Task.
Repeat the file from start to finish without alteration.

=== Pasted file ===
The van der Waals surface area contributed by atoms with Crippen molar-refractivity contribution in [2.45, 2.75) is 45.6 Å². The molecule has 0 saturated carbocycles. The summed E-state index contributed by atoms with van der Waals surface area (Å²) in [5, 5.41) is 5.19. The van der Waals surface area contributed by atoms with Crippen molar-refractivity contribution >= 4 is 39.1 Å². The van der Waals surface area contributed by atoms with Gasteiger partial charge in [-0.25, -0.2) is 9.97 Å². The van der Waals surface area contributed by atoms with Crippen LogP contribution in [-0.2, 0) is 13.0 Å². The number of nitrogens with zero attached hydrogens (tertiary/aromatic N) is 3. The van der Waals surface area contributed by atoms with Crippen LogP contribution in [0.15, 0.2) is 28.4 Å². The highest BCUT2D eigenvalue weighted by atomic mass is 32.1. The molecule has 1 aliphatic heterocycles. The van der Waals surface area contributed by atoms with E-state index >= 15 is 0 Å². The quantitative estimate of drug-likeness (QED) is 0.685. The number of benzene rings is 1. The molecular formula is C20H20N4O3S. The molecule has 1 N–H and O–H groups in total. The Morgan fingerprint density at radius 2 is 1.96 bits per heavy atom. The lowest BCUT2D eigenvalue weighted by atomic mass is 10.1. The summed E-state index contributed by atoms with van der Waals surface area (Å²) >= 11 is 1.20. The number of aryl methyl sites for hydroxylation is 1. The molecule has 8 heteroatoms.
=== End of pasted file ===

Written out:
The van der Waals surface area contributed by atoms with Crippen molar-refractivity contribution in [2.45, 2.75) is 45.6 Å². The molecule has 0 saturated carbocycles. The summed E-state index contributed by atoms with van der Waals surface area (Å²) in [5, 5.41) is 5.19. The van der Waals surface area contributed by atoms with Crippen molar-refractivity contribution >= 4 is 39.1 Å². The van der Waals surface area contributed by atoms with Gasteiger partial charge in [-0.25, -0.2) is 9.97 Å². The van der Waals surface area contributed by atoms with Crippen LogP contribution in [-0.2, 0) is 13.0 Å². The number of nitrogens with zero attached hydrogens (tertiary/aromatic N) is 3. The van der Waals surface area contributed by atoms with Crippen LogP contribution in [0.15, 0.2) is 28.4 Å². The highest BCUT2D eigenvalue weighted by atomic mass is 32.1. The molecule has 1 aliphatic heterocycles. The van der Waals surface area contributed by atoms with E-state index >= 15 is 0 Å². The quantitative estimate of drug-likeness (QED) is 0.685. The number of benzene rings is 1. The molecular formula is C20H20N4O3S. The molecule has 1 N–H and O–H groups in total. The Morgan fingerprint density at radius 2 is 1.96 bits per heavy atom. The lowest BCUT2D eigenvalue weighted by atomic mass is 10.1. The summed E-state index contributed by atoms with van der Waals surface area (Å²) >= 11 is 1.20. The number of aryl methyl sites for hydroxylation is 1. The molecule has 8 heteroatoms.